|Shawn O'Grady, senior vice president of global revenue management and group president of convenience stores and food service for General Mills|
“Last fiscal year, our e-commerce sales grew 60 percent in the US, which is 20 points faster than the growth in on-line food today,” said Shawn P. O'Grady, senior vice president of global revenue management and group president of convenience stores and food service. “And we have achieved this off a significant base. We continue to see strong double-digit growth ahead for our global e-commerce business largely led by the US.”
From a global perspective, O’Grady said e-commerce business models are in varying stages of development, with many European retailers offering a full basket model, Tesco adopting a home delivery model in the United Kingdom, and such on-line retailers in China as Alibaba and JD aggressively expanding their grocery footprints.
General Mills divides on-line shopping patterns into two broad categories: spearfishing and full baskets. Spearfishing involves the purchase of a few select items while full basket shopping may involve the replenishment of pantry staples. O’Grady said spearfishing currently dominates all e-commerce category shopping in the United States, including food.
“In full basket, consumers stock up on family favorites, such as Cheerios, Pillsbury refrigerated dough or Yoplait yogurt, and are shopping full categories similarly to how they would shop aisles in a grocery store. Big brands are advantaged because the assortment looks similar to what a shopper sees in the store and fewer bigger players capture more eyeballs on the first screen. We expect full basket to drive the majority of the growth moving forward.”
He added that traditional retailers are eager to enter e-commerce for three reasons. First, the best grocery shoppers, large families with children, are moving on-line to shop. Adding to the pressure on retailers is consumers are shifting on-line for stock-up trips, which tend to have much higher basket rings.
For food manufacturers, O’Grady said there is a huge opportunity to win shoppers' first basket.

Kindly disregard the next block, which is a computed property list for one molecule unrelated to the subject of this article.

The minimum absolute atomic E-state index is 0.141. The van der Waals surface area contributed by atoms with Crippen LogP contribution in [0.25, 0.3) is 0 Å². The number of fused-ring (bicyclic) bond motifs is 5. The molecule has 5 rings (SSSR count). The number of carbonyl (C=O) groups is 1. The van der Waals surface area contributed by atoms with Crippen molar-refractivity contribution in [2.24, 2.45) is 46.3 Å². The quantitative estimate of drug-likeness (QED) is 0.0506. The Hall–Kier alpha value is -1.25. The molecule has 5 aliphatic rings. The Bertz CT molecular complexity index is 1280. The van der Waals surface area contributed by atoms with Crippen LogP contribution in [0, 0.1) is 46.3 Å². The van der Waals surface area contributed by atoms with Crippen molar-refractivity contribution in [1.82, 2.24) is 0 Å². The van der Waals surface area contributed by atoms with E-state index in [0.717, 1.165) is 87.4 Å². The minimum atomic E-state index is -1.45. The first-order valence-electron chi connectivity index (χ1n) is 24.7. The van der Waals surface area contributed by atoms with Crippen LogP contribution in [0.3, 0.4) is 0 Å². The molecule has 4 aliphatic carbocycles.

“On-line sales are more sticky because each time a shopper goes back to the same site to buy more groceries, they start by looking at past purchases,” he said. “Imagine walking into a grocery store and seeing everything you bought in the past several months already in your cart. That's not too far off from what happens when someone shops full basket on-line. This stickiness and high chance for repeat purchases is why we're so focused on winning the first basket.”
Noting that the shopping experience at the “digital shelf” is different from the traditional grocery aisle, O’Grady offered some examples of how General Mills is approaching e-commerce and digital merchandising.
“Our market share on-line is 20 percent higher than it is in a physical store,” O’Grady said. “This means that as more shoppers transition on-line, we're in an advantaged position. We're also aggressively partnering with retailers to imagine how groceries will be sold on-line in the future.
“One leading trend is experimenting with how consumers will shop by voice using devices such as Amazon's Alexa. We partnered with Amazon to leverage our Betty Crocker cooking knowledge for new Alexa skill called ASK Betty.
“Because this space is evolving so rapidly, we’ve learned our share of lessons quickly. We’re working rapidly to develop full basket capabilities. We’re building real-time analytics using algorithms and machine learning so that we can move quickly and improve the consumer experience. Importantly, we’re working closely with our supply chain teams to increase our agility and respond to the fulfillment demands of on-line grocery. And we know that it’ll be critically important to balance central global capabilities with local tools deployed to regional teams in order to drive overall success across all of our geographies.”